The purpose of this post is not to criticise these teams, however I do personally believe that this is an approach that favours monitoring over responsibility at the expense of the true benefits that agile can deliver. In my experience the benefits of testing in the same sprint is that we can provide fast feedback on new features and provide a focus on quality during development. Without this benefit then developments can quickly exhibit the characteristic problems of testing as an isolated activity after coding. Even on an individual feature level, delaying feedback from testing until after the programming has 'finished' results in a significant change in the tester to developer dynamic. The problems reported by the tester are distracting from, rather than contributing to, the active projects for the programmer, something I explored more here. Some teams may achieve success through delayed testing in isolated sprints, for our team it marks a retrograde step from our usual standards.

Unrepresentative confidence

The second lapse in principles arose in the completion of the story.

When the testing commenced it was clear that the functionality in question was potentially impacted by pretty much every administration operation that could be performed on the data that was stored. The tester in question diligently worked exploring a complicated state model and exposed a relatively high number of issues compared to our other developments. A lot of coding effort was required in order to address these issues, however this was done under extra pressure of having estimated scant programming work for that story in the sprint it was being tested in the belief that it was essentially completed.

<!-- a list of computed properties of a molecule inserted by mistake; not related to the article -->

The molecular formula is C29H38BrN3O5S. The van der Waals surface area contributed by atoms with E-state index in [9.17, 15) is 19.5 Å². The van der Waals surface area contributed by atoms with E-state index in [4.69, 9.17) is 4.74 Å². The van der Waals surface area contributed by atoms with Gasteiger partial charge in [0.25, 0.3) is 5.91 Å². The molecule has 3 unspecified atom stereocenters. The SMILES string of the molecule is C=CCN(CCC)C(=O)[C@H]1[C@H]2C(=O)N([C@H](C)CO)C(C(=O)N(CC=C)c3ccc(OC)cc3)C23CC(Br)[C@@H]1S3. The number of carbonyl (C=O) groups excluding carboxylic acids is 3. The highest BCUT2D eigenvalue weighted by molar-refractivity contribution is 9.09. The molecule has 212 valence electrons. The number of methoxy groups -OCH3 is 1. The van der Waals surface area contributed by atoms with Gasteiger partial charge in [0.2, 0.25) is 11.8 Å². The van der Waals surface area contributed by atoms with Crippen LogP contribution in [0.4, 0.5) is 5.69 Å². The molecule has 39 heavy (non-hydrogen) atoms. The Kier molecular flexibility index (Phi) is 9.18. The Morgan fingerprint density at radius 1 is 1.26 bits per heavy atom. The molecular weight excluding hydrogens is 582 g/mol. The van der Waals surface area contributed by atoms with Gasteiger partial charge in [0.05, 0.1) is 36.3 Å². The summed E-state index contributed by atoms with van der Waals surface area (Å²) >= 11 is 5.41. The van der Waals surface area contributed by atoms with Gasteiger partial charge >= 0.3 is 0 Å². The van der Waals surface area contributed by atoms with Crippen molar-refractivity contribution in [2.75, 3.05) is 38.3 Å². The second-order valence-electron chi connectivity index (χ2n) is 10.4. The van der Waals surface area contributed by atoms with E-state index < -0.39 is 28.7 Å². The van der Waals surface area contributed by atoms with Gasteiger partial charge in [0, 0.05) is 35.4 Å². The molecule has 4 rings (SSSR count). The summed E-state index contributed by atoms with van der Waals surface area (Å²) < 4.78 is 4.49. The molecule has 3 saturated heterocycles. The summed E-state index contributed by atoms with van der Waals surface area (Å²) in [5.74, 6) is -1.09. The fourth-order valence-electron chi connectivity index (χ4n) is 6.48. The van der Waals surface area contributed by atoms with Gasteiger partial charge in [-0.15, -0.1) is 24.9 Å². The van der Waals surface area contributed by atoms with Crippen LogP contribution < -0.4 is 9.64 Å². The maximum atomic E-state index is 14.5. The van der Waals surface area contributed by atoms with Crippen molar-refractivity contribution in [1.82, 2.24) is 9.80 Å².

As I discussed in this post I use a confidence based approach on reporting story completion to allow for the many variables that can affect the delivery of even the simplest features. At the end of the story in question, under my guidance, the tester reported high confidence in all of the criteria on the basis that all of the bugs that they had found had been retested successfully. I did not question this at the time, however in hindsight I should have suggested a very different report on the basis of the nature and prevalence of the bugs that had been encountered. At the end of the sprint all of the bugs that had been found were fixed. Reporting high confidence on this basis belied the number of issues that had been discovered and the corresponding likelihood of there being more issues.

To hijack a famous testing analogy, if you are clearing a minefield and every new path exposes a mine, there is a good chance that there are still mines to be found in the paths you haven't tried yet.

This problem can arise equally through the arbitrary cut-off of the sprint timebox as a finite set of prescribed test cases. If after completing the prescribed period/test cases there are no outstanding issues it is hard to argue for further testing activity, however it is my firm belief that testing reporting should be sufficiently rich and flexible to convey such a situation. As I'd discussed with my team when introducing the idea, the reporting of confidence is intended to prompt a decision - namely whether we want to take any action to increase our confidence in this feature. The existence of a high number of issues found during testing is sufficient to diminish confidence in a feature and merit such a decision, despite those issues being closed. In this case we should have decided to perform further exploratory testing or possibly review the design. As it was the feature was accepted 'as was' and no further actions taken.